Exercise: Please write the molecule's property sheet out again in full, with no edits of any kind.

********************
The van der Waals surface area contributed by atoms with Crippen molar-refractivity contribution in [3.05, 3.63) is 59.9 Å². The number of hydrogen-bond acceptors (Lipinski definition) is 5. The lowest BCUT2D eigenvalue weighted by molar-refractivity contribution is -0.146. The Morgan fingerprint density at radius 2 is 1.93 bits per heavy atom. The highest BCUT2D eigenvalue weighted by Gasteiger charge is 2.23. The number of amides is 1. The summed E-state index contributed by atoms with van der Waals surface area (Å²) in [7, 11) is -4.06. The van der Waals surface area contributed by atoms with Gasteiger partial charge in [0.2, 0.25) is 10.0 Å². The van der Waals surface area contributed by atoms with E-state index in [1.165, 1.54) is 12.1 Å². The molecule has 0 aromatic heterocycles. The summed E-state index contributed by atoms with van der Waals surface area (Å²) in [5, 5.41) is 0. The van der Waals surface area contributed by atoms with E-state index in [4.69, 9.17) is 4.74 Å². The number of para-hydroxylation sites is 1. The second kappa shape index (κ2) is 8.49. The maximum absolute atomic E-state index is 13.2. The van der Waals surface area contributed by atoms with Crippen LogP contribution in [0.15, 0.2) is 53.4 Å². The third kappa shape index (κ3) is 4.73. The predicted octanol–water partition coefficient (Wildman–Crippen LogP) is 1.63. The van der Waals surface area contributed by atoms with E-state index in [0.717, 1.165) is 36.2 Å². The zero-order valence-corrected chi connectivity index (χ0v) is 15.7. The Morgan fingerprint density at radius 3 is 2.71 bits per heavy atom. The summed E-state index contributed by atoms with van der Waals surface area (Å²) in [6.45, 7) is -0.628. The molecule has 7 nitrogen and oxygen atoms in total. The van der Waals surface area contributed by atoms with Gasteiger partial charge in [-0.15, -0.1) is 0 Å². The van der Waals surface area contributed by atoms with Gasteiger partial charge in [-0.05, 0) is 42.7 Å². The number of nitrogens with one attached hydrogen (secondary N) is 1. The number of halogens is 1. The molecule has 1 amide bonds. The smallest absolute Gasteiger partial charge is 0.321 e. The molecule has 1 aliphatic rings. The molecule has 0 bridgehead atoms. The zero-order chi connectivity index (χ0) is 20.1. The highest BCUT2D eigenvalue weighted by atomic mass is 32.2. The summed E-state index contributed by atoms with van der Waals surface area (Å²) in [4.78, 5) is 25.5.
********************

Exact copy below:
The van der Waals surface area contributed by atoms with Crippen molar-refractivity contribution in [3.05, 3.63) is 59.9 Å². The number of hydrogen-bond acceptors (Lipinski definition) is 5. The lowest BCUT2D eigenvalue weighted by molar-refractivity contribution is -0.146. The Morgan fingerprint density at radius 2 is 1.93 bits per heavy atom. The highest BCUT2D eigenvalue weighted by Gasteiger charge is 2.23. The number of amides is 1. The summed E-state index contributed by atoms with van der Waals surface area (Å²) in [7, 11) is -4.06. The van der Waals surface area contributed by atoms with Gasteiger partial charge in [0.2, 0.25) is 10.0 Å². The van der Waals surface area contributed by atoms with E-state index in [1.165, 1.54) is 12.1 Å². The molecule has 0 aromatic heterocycles. The summed E-state index contributed by atoms with van der Waals surface area (Å²) in [5, 5.41) is 0. The van der Waals surface area contributed by atoms with E-state index in [4.69, 9.17) is 4.74 Å². The number of para-hydroxylation sites is 1. The second kappa shape index (κ2) is 8.49. The maximum absolute atomic E-state index is 13.2. The van der Waals surface area contributed by atoms with Crippen LogP contribution in [0.15, 0.2) is 53.4 Å². The third kappa shape index (κ3) is 4.73. The predicted octanol–water partition coefficient (Wildman–Crippen LogP) is 1.63. The van der Waals surface area contributed by atoms with E-state index in [0.717, 1.165) is 36.2 Å². The zero-order valence-corrected chi connectivity index (χ0v) is 15.7. The Morgan fingerprint density at radius 3 is 2.71 bits per heavy atom. The summed E-state index contributed by atoms with van der Waals surface area (Å²) in [6.45, 7) is -0.628. The molecule has 7 nitrogen and oxygen atoms in total. The van der Waals surface area contributed by atoms with Gasteiger partial charge in [-0.15, -0.1) is 0 Å². The van der Waals surface area contributed by atoms with Gasteiger partial charge in [-0.05, 0) is 42.7 Å². The number of nitrogens with one attached hydrogen (secondary N) is 1. The number of halogens is 1. The molecule has 1 amide bonds. The smallest absolute Gasteiger partial charge is 0.321 e. The molecule has 1 aliphatic rings. The molecule has 0 bridgehead atoms. The zero-order chi connectivity index (χ0) is 20.1. The highest BCUT2D eigenvalue weighted by atomic mass is 32.2. The summed E-state index contributed by atoms with van der Waals surface area (Å²) in [4.78, 5) is 25.5.